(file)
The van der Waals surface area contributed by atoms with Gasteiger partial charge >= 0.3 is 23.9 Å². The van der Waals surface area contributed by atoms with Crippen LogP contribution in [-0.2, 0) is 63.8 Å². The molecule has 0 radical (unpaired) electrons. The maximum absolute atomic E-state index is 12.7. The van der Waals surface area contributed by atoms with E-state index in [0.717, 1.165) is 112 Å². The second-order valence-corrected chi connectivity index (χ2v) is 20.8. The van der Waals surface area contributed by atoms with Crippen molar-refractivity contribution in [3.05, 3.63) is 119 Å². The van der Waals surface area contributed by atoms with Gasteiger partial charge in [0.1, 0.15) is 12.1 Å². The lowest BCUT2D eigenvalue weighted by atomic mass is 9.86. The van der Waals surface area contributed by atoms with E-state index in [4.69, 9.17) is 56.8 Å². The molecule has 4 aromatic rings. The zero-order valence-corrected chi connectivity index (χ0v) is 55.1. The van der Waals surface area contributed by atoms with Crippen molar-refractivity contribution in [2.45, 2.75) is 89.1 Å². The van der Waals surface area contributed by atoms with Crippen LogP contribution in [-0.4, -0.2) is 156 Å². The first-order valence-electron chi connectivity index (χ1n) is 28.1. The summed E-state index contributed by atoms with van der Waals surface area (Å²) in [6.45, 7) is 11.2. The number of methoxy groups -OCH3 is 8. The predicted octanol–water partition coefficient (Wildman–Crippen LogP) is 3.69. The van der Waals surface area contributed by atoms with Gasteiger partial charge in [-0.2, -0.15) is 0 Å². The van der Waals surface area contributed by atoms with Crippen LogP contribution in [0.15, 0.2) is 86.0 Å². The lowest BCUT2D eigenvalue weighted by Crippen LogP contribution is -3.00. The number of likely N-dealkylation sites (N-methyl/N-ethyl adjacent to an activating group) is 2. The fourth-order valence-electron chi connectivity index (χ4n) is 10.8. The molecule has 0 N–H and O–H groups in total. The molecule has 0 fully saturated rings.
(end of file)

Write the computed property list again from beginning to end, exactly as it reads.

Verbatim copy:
The van der Waals surface area contributed by atoms with Gasteiger partial charge >= 0.3 is 23.9 Å². The van der Waals surface area contributed by atoms with Crippen LogP contribution in [-0.2, 0) is 63.8 Å². The molecule has 0 radical (unpaired) electrons. The maximum absolute atomic E-state index is 12.7. The van der Waals surface area contributed by atoms with E-state index in [0.717, 1.165) is 112 Å². The second-order valence-corrected chi connectivity index (χ2v) is 20.8. The van der Waals surface area contributed by atoms with Crippen molar-refractivity contribution in [3.05, 3.63) is 119 Å². The van der Waals surface area contributed by atoms with Gasteiger partial charge in [0.1, 0.15) is 12.1 Å². The lowest BCUT2D eigenvalue weighted by atomic mass is 9.86. The van der Waals surface area contributed by atoms with E-state index in [4.69, 9.17) is 56.8 Å². The molecule has 4 aromatic rings. The zero-order valence-corrected chi connectivity index (χ0v) is 55.1. The van der Waals surface area contributed by atoms with Crippen molar-refractivity contribution in [2.45, 2.75) is 89.1 Å². The van der Waals surface area contributed by atoms with Crippen LogP contribution in [-0.4, -0.2) is 156 Å². The first-order valence-electron chi connectivity index (χ1n) is 28.1. The summed E-state index contributed by atoms with van der Waals surface area (Å²) in [6.45, 7) is 11.2. The number of methoxy groups -OCH3 is 8. The predicted octanol–water partition coefficient (Wildman–Crippen LogP) is 3.69. The van der Waals surface area contributed by atoms with Gasteiger partial charge in [-0.2, -0.15) is 0 Å². The van der Waals surface area contributed by atoms with Crippen LogP contribution in [0.15, 0.2) is 86.0 Å². The lowest BCUT2D eigenvalue weighted by Crippen LogP contribution is -3.00. The number of likely N-dealkylation sites (N-methyl/N-ethyl adjacent to an activating group) is 2. The fourth-order valence-electron chi connectivity index (χ4n) is 10.8. The molecule has 0 N–H and O–H groups in total. The molecule has 0 fully saturated rings.